How LBJ Foresaw the Election of Donald Trump
As the US prepares for a change in power, Professor Sanford Levinson says dialogue that was formerly bound to people's inner monologue has been "liberated" into the public space.
In the 1964 presidential election Barry Goldwater received only 6 percent of the African American vote, down 26 points from fellow Republican Richard Nixon’s failed run four years earlier. Among other critics, Martin Luther King Jr. said that while Goldwater was not necessarily bigoted, his philosophy “gives aid and comfort to the racists.”
While Goldwater helped to kick off a strong conservative streak still apparent in American politics today, including a role in Ronald Reagan’s 1980 victory, he was trounced by Lyndon B. Johnson in 1964. Johnson had been president for less than two years following the JFK’s assassination, yet his domineering personality and acerbic tone made him a popular public figure.
Johnson took advantage of this alpha role by bending political capital to his advantage. The man was not without racist sentiments, using race as a buffer and tool for jockeying. Running the country during the era of Civil Rights, Johnson knew how to inspire resentment in what today is being called the ‘white working class’ when he stated,
If you can convince the lowest white man he’s better than the best colored man, he won’t notice you’re picking his pocket. Hell, give him somebody to look down on, and he’ll empty his pockets for you.
It may or may not have been Mark Twain that said history doesn’t repeat, but it rhymes. Regardless of source, the sentiment remains remarkably true a half-century after LBJ’s crass sentiment.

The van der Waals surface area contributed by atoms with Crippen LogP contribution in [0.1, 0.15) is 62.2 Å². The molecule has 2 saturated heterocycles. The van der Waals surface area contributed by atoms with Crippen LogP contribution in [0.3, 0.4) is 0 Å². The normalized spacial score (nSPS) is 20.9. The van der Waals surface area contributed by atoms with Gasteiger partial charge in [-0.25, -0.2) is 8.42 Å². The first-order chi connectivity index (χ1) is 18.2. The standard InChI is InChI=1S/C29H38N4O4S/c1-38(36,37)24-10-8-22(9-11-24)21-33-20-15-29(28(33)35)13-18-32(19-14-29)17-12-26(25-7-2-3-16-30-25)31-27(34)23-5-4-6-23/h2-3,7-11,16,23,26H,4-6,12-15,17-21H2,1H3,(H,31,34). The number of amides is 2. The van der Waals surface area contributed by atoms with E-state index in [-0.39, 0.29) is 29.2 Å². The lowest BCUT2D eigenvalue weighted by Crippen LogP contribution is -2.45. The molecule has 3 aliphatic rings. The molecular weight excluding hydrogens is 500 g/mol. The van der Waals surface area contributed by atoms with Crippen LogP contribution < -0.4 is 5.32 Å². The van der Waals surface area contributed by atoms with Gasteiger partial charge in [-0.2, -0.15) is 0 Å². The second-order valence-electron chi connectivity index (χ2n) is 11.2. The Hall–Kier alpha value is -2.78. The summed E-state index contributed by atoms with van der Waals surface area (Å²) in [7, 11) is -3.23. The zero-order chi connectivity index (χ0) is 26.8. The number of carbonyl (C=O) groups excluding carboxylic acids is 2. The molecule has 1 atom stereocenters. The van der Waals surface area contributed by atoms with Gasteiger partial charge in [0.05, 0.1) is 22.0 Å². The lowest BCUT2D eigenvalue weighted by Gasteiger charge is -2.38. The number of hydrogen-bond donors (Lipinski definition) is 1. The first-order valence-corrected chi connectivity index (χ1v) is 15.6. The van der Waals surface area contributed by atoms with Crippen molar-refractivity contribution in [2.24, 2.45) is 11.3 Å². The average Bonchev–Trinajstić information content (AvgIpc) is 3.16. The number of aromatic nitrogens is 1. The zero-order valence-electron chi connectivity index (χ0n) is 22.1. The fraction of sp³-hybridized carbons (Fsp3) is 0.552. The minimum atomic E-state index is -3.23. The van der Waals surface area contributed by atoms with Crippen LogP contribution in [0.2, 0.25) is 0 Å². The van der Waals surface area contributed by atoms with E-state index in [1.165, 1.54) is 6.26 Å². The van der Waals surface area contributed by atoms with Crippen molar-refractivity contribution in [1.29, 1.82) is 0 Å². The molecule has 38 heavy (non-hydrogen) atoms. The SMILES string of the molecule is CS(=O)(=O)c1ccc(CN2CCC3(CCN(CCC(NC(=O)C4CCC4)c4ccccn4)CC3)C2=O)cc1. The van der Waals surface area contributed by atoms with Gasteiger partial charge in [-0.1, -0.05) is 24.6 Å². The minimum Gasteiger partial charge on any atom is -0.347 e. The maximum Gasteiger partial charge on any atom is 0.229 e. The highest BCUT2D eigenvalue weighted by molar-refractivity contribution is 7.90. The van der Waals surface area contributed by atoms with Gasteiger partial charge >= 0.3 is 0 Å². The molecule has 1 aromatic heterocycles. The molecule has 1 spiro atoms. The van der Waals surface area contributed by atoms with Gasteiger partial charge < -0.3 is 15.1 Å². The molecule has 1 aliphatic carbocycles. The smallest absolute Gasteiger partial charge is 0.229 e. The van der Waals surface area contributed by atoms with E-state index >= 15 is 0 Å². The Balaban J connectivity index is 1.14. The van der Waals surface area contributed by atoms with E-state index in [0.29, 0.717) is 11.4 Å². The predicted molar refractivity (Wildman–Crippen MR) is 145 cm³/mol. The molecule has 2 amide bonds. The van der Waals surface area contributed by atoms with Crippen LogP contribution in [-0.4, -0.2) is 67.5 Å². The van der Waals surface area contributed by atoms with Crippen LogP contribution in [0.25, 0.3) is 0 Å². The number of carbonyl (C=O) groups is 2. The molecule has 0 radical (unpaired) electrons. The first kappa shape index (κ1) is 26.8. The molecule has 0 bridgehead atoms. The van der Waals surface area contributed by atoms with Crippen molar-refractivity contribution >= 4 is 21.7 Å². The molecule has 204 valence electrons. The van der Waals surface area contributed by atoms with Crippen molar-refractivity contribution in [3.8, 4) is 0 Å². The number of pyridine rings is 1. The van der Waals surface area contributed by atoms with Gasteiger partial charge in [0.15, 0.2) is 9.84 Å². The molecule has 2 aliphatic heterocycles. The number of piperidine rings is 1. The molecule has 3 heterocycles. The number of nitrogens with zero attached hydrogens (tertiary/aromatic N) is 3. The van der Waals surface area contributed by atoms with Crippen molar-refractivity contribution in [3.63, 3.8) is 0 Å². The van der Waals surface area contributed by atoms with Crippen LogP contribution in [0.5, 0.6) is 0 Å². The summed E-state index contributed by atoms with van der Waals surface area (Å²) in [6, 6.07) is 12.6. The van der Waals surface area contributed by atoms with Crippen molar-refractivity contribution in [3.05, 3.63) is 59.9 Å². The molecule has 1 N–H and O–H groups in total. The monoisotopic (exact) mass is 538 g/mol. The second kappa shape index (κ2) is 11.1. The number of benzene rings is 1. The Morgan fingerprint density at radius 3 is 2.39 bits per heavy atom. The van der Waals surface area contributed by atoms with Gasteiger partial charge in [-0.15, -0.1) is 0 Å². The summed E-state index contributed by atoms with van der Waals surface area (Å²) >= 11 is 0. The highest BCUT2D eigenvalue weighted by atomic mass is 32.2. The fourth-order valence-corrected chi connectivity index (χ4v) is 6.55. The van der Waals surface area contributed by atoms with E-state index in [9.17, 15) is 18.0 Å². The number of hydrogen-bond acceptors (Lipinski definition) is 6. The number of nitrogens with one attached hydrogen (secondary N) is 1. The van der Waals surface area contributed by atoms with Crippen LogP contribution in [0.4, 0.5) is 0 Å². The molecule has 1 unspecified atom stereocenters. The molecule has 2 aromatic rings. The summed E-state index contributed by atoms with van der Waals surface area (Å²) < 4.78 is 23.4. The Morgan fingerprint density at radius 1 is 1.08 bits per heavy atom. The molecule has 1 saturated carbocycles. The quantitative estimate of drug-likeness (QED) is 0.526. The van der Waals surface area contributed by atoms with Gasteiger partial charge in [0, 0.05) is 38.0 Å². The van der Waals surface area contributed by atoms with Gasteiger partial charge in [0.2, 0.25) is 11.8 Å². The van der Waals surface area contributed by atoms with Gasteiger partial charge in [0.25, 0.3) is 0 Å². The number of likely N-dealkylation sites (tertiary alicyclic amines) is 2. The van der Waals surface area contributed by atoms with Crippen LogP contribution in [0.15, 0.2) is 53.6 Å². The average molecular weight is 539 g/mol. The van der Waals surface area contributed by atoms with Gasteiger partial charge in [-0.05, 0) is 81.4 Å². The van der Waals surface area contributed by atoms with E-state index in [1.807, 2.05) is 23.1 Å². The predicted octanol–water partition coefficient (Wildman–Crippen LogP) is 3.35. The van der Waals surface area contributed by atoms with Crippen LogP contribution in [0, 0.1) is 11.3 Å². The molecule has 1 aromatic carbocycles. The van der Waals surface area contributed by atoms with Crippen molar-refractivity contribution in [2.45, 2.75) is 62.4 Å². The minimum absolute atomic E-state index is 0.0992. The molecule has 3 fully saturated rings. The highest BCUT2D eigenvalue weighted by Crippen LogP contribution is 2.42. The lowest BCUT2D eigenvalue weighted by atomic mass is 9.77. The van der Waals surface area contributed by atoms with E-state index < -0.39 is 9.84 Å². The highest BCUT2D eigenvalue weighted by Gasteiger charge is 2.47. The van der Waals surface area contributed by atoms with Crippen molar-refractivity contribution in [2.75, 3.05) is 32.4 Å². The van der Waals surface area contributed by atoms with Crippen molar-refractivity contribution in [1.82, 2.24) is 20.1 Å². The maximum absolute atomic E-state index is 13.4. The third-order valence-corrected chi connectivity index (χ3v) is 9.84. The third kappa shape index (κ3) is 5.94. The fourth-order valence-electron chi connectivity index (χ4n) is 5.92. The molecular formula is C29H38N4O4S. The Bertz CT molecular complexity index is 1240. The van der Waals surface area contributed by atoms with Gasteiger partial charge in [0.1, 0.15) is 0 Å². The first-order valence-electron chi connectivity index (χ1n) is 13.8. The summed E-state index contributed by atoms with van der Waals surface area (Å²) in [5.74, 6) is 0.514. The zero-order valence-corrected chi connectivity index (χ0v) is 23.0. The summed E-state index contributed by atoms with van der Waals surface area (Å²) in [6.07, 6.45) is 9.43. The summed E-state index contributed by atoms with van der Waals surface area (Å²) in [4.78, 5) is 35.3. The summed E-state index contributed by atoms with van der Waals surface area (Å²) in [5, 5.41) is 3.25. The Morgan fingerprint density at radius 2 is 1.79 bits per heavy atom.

The politicization of race, ethnicity, gender, and religious affiliation is now being expressed in profound and unsettling ways. Tatiana Navka, the wife of one of Vladimir Putin’s top aides, recently performed at a celebrity ice skating event wearing a concentration camp uniform and yellow Star of David. This is during a time when anti-Semitism is rampant on social media outlets like Twitter, with many journalists targeted by anonymous users.
Writers are easy targets, having public profiles and being engaged in social media. Hate mail is being taken literally, however. Enter visiting Harvard Law School professor Sanford Levinson. Last week the 75-year-old academic received a postcard that read:
We’re gonna drain the swamp at Harvard Law! Juden Raus.
Juden Raus refers to an anti-Semitic 1930s-era German board game that helped root out Jews. Throwing barbs in German has become en vogue in certain circles. At a recent alt-right conference the main speaker called the mainstream media Lügenpresse, the same word Nazis used to criticize the press of their day, too blatant to even be considered code-switch.
Levinson sees this trend as here to stay, at least for a while. He cites the recent presidential election cycle as ‘liberating’ language from inner monologue to the public space:
I do think that the campaign and Trump scrutiny has liberated a certain kind of dialogue. I think there is just this sense, at least for a while and maybe it will be for the next few years, that certain sorts of restraints are now loosened.
LBJ is remembered in part as a champion of liberal policies. He passed laws critical for the advancement and preservation of civil rights, Social Security, and the environmental. Yet he grew up in turn-of-the-century Texas and could not escape common social observations—many of which, apparently, remain common.
With his off-the-cuff remark to a little known aid named Bill Moyers, who would of course turn into one of media’s towering figures in the coming decades, he was exploiting our species’ penchant for tribalism, using the ‘other’ to gain political power. When considering such a tactic in hindsight it is easily understood even as it leaves a taste of bile in your mouth.
More disturbing is that such sentiments and practices are as powerful today. With the ease of ranting thanks to the one-click capabilities of social media these feelings are more widely expressed than ever before. Whether a 400-pound man spread across his bed armed with a laptop or President of the United States this thinking still works, regardless of how broken a mentality it requires.
Derek Beres is working on his new book, Whole Motion: Training Your Brain and Body For Optimal Health (Carrel/Skyhorse, Spring 2017). He is based in Los Angeles. Stay in touch on Facebook and Twitter.
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